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Let me just say that after the past few days I’ve had, I’m thanking every little star in my sky that I have a supervisor who isn’t afraid to help me prioritize.

These days, I’ve got a ton of conflicting priorities and people on all sides are demanding my time and attention. Some are sending multiple emails (though understandably, since I’m about to declare email bankruptcy), as well as copying in my old supervisor, weirdly enough. But when I’m entirely overloaded, it’s an immense relief to be able to say “no” and refer them to someone farther up the chain than I am. Especially when that someone else can easily say that I’ve got more important tasks than theirs.

Being able to work down my list with someone who can make the call and take the heat that might follow is exactly what I need when I’m overwhelmed. I’d say it about halves my stress level, though that might be an exaggeration.

At the very least, it takes me out of the “I’ll never get this all done” mindset. Instead, it provides a path to how it might all get done.

I once had a supervisor who refused to prioritize my duties, tasks and projects. Even when I asked, the supervisor in question refused. And nothing drove me battier.

And I was less productive for it. I ended up switching between things, trying to do them all semi-evenly until one of them or another became an emergency. And that was no help at all. My stress level was immense.

Having learned from that, I try to make priorities quite clear to the folks who report to me. I realize not everyone works in the same fashion, nor does prioritization lower everyone else’s stress level the way it does mine, but it’s been my best tool to make things clear.

And it works on my end, at least. I get things when I need them, and no one in my charge complains they don’t know what to work on next.¬† I just hope it helps them with their stress level as well.

My day in brief:

  • Meetings 8:00 to 12:30, some of which were interrupted by three different people looking for me, all leaving tasks for me behind them.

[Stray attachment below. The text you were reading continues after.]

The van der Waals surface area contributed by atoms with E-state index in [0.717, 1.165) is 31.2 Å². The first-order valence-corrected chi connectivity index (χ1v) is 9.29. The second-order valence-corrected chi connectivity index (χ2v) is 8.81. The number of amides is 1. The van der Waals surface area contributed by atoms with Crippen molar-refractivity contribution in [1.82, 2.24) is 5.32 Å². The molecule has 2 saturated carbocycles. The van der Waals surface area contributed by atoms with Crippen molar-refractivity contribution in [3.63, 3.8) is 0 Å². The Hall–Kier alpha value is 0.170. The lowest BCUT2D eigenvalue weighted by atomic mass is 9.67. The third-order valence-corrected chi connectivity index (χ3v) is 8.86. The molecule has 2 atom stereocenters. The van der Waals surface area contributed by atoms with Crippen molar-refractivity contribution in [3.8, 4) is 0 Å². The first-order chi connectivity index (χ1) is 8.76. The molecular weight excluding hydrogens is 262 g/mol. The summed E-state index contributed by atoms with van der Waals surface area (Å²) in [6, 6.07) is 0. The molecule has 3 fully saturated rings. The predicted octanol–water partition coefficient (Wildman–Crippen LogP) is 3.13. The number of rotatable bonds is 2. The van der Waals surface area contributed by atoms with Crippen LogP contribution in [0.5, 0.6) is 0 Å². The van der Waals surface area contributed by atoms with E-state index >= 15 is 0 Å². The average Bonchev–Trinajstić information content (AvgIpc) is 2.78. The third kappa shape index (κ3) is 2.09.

• Brief hour at my desk for email/IM and lunch.
  • Interview for a programmer position open from 1:30 to 2:30,
  • half-hour of post-interview review, then
  • a good hour of fire-putting-out on our online application for admission–with no resolution.
  • Back to email/tasks left behind.

No way I can answer all the email I got today, nor catch up on what I got previously and haven’t gotten to/resolved yet.

While today was mostly an exception, this sort of thing happens all the time, to one extent or another. And it’s frustrating.

And I know it’s not just me. Other people have similar workloads.

At some point, I’m going to have to call an embargo on meetings, or declare email bankruptcy, or not be on IM, or close and lock my door. Or all of the above. Something. Because otherwise, I can’t actually put into action the things I’m in those meetings for.

We’re down two content people in my office now, so that could be aggravating the problem. But man. Rough Friday.

The web obviously needs some man-hours, and not just in my office. If there are any web folks out there at Penn State twiddling their thumbs (not that I think there are), drop me a line. I sure could use the help.